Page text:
Learn how to perform a conjoint assessment using R and how to interpret the results.
- [Instructor] It might be helpful in thinking about this type of analysis to first take a look at the data. We actually have three different data files this time around, so let's connect to each one. So I'm going to select line two in the code and run that, line three, and run that, and line four, and run that as well. And let's double-click on the matrix in the environment pane. Now this is the dataset that has six observations running across three variables, so let's go ahead and click on that.
So here's what you can imagine from this sample data. We wanted to find out from users which of these three attributes they were most interested in. Each attribute has multiple layers. So let me give you an example. The photography feature has three layers. One for editing, one for filtering, and one for collage. So in other words, this is what a user could potentially do with the photography functionality on our new social media platform. They can do one of these three pieces of functionality with photography.
And we can see that by clicking on our reference data, this is the one that has the 17 observations and one variable, so we'll open that up, and there they are. The levels we just discussed for photography are there, as well as all of the other functionality that we determined were potential routes for our new social media platform. So now if you double-click on the last of those three data sets, you'll see our survey results.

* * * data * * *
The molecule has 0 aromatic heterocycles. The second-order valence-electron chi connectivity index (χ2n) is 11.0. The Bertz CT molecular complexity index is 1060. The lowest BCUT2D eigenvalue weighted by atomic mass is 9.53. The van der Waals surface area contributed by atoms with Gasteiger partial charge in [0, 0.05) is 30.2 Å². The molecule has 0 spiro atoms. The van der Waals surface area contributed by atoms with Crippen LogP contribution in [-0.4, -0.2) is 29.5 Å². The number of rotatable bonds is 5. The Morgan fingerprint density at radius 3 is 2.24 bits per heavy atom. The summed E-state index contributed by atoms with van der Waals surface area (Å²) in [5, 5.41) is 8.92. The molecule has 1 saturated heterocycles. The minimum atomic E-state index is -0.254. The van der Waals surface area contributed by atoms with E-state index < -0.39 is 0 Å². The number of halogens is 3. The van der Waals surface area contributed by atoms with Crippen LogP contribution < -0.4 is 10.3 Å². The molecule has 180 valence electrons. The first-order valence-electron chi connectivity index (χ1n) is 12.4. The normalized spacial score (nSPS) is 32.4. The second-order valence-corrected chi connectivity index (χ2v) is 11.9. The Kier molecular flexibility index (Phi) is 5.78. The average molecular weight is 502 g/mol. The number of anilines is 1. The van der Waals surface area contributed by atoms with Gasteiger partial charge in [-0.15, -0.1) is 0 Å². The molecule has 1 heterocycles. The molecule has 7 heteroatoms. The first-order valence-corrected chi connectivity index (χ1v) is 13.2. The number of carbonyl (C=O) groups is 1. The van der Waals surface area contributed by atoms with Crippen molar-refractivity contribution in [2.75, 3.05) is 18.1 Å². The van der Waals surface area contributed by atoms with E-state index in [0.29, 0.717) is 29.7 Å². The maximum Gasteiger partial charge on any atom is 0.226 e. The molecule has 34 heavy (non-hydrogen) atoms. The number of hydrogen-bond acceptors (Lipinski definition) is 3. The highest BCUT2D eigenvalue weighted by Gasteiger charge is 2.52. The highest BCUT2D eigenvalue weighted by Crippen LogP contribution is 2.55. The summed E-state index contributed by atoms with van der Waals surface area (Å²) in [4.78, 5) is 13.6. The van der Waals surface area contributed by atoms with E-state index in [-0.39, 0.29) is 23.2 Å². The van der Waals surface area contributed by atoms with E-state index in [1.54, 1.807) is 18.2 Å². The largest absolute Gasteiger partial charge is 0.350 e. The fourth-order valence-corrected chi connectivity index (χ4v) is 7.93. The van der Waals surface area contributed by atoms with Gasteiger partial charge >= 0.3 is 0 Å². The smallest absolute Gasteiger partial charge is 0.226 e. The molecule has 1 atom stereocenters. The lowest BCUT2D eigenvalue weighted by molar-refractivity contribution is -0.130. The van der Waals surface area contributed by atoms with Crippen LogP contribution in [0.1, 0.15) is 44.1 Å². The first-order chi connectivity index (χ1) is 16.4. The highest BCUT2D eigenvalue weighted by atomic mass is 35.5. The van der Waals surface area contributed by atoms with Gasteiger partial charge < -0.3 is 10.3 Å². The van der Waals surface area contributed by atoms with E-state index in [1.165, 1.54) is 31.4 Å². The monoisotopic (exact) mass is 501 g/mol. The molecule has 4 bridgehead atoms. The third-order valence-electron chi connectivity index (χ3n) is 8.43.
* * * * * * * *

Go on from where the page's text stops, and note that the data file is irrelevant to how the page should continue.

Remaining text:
So that's the one with 500 observations and six variables. So what we did is we asked the survey respondents to rank their level of interest in each chosen feature that made our survey. So that's what each row represents. A survey response from one user is what the columns represent. So the different combinations that we tested for, you can see that there were six combinations in all. So in other words, we tested for six different routes for our social media platform to determine the best combination of features.